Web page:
issue 32: september - october 2002 

Raymond Carver

Raymond Carver Quiz

Our quiz this issue is on one of America’s all-time great short story writers, the late Raymond Carver. If you think you know the answers - or close - just fill out our new, easy-to-use on-line form and submit by October 31, 2002. The winner will receive an Amazon.com gift certificate worth 30 euros (about $30 /18). In case of a tie, a name will be drawn. Good luck!
Quiz now over - but you can try it for fun and check your answers.

If we’re lucky, writers and readers alike, we’ll finish the last line or two of a short story and then just sit for a minute, quietly. Ideally, we’ll ponder what we’ve just written or read; maybe our hearts or our intellects will have been moved off the peg just a little from where they were before. Our body temperature will have gone up, or down, by a degree. Then, breathing evenly and steadily once more, we’ll collect ourselves, writers and readers alike, get up, "created of warm blood and nerves," as a Chekhov character puts it, and go on to the next thing: Life. Always life.

Raymond Carver

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1. Raymond Carver was born in 1938 in . . .
a. Aberdeen, Washington
b. Clatskanie, Oregon
c. Ukiah, California

2. Carver’s nickname when he was a young boy was . . .
a. Frog
b. Flip
c. Wolfie
d. Fish

3. The first short story that Carver published was "Furious Seasons" in 1963. It appeared in . . .
a. The Sewanee Review
b. Ploughshares
c. Toyon
d. December

4. For a while Carver attended a creative writing class at Chico State College taught by . . .
a. John Barth
b. John Gardner
c. John Updike

5. Carver taught creative writing at several universities. Which of the following was not among them?
a. Iowa Writers’ Workshop
b. University of California at Santa Cruz
c. University of Vermont
d. University of Texas
e. Washington State University at Spokane

6. One of Carver’s students was . . .
a. Lorrie Moore
b. Tobias Wolff
c. Jay McInerney
d. Bret Easton Ellis

7. The short story "A Small, Good Thing" was originally published in a much shorter, heavily edited version entitled . . .
a. "The Bath"
b. "The Baker"
c. "The Boy"

8. In which short story is a couple awakened in the middle of the night by a phone call from a woman who is trying to reach a man named Bud?

9. In the short story "Cathedral" the narrator tries to describe a cathedral to . . .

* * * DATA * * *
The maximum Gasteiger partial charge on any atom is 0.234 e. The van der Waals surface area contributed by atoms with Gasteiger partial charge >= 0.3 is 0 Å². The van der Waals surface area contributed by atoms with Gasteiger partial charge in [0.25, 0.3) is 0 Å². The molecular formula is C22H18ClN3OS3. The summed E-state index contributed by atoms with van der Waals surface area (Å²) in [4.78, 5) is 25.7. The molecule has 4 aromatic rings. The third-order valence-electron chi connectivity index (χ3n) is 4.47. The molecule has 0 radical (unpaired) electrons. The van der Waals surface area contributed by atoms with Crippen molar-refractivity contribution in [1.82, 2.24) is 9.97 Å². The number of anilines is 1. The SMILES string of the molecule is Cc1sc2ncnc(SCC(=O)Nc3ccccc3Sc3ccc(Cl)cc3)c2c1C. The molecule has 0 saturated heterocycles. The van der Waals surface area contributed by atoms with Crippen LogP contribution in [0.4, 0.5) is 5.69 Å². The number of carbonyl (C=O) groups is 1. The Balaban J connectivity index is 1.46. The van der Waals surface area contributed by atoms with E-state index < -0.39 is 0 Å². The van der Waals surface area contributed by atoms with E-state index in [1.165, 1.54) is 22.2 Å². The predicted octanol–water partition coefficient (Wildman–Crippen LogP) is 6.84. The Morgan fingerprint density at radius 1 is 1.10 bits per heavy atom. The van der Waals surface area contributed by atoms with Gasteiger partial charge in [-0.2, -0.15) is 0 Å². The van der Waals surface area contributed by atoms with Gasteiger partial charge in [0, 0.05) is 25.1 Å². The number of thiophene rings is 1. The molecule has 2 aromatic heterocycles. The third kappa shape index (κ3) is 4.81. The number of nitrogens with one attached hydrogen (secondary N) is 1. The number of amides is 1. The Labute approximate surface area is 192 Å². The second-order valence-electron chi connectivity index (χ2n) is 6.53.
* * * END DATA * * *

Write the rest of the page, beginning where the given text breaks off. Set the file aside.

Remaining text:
a. a blind man
b. a young child
c. an elderly Vietnamese woman

10. Which one of the following stories was not drawn upon in Robert Altman’s film Short Cuts?
a. "Collectors"
b. "Will You Please Be Quiet, Please?"
c. "They’re Not Your Husband"
d. "So Much Water So Close to Home"
e. "Elephant"

11. In his essay "Fires" Carver speaks of influences. Whom does he cite as "the prime movers and shapers of my life and my writing"?

a. John Gardner and Gordon Lish
b. his two children
c. his two wives

12. In which Carver poem does he capture an intensely emotional moment among salmon fishermen standing around a burning oil drum?

13. The characters of Bill and Arlene Miller appear in which short story?


14. The sinister character of Nelson in "Vitamins" worked his way into the story after Carver’s writing was interrupted by . . .

a. a wrong number on the phone
b. a door-to-door salesman
c. a bill collector at his back door

15. In the short story "Feathers," Joey and Harold are the names of . . .
a. a bantam hen and a fireman
b. a parakeet and a car salesman
c. a peacock and a baby

16. "I was in my room one night when I heard something in the corridor. I looked up and saw an envelope slide under the door."
a. "A Serious Talk"
b. "Blackbird Pie"
c. "The Calm"

17. The last story that Carver wrote and saw published in his lifetime concerns the death of . . .
a. Chekhov
b. Dostoevsky
c. Tolstoy

18. Carver’s work has been translated into twenty languages. Which well-known Japanese novelist is his Japanese translator?

19. In 1996 a novel was written in which the author portrays an imaginary meeting between Carver and . .
a. Chairman Mao
b. Fidel Castro
c. Richard Nixon

20. In 2000 five previously unpublished Carver stories were released in a revised and expanded edition of "No Heroics, Please." In one of the new stories, written in the early 80s and anticipating an image in future work, a couple whose marriage is in trouble decide to spend the summer in Eureka. One night in their front yard they discover . . .
a. a pack of feral dogs
b. several white horses
c. two black swans
d. a gathering of elk

21.  And did you get what
      you wanted from life?
      I did.
      And what did you want?
      To call myself beloved, to feel myself
     Last line:


     Website of interest:
     Phil Carson's Raymond Carver Page

2002 The Barcelona Review

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 tbr 32           september - october  2002

Short Fiction Adam Haslett: The Beginnings of Grief
Kate Atkinson: Inner Balance
Todd Sandvik: The Note

novel extract
Stuart David: Nalda Said
pick from back issues
Frederick Barthelme: Driver
Carole Maso: Rupture, Verge, and Precipice...
Interview Stuart David
Quiz Raymond Carver
Barcelona: The Answers
Book Reviews Adam Haslett, Haruki Murakami,
Dorothy B. Hughes

Regular Features

Book Reviews (all issues)
TBR Archives (authors listed alphabetically)

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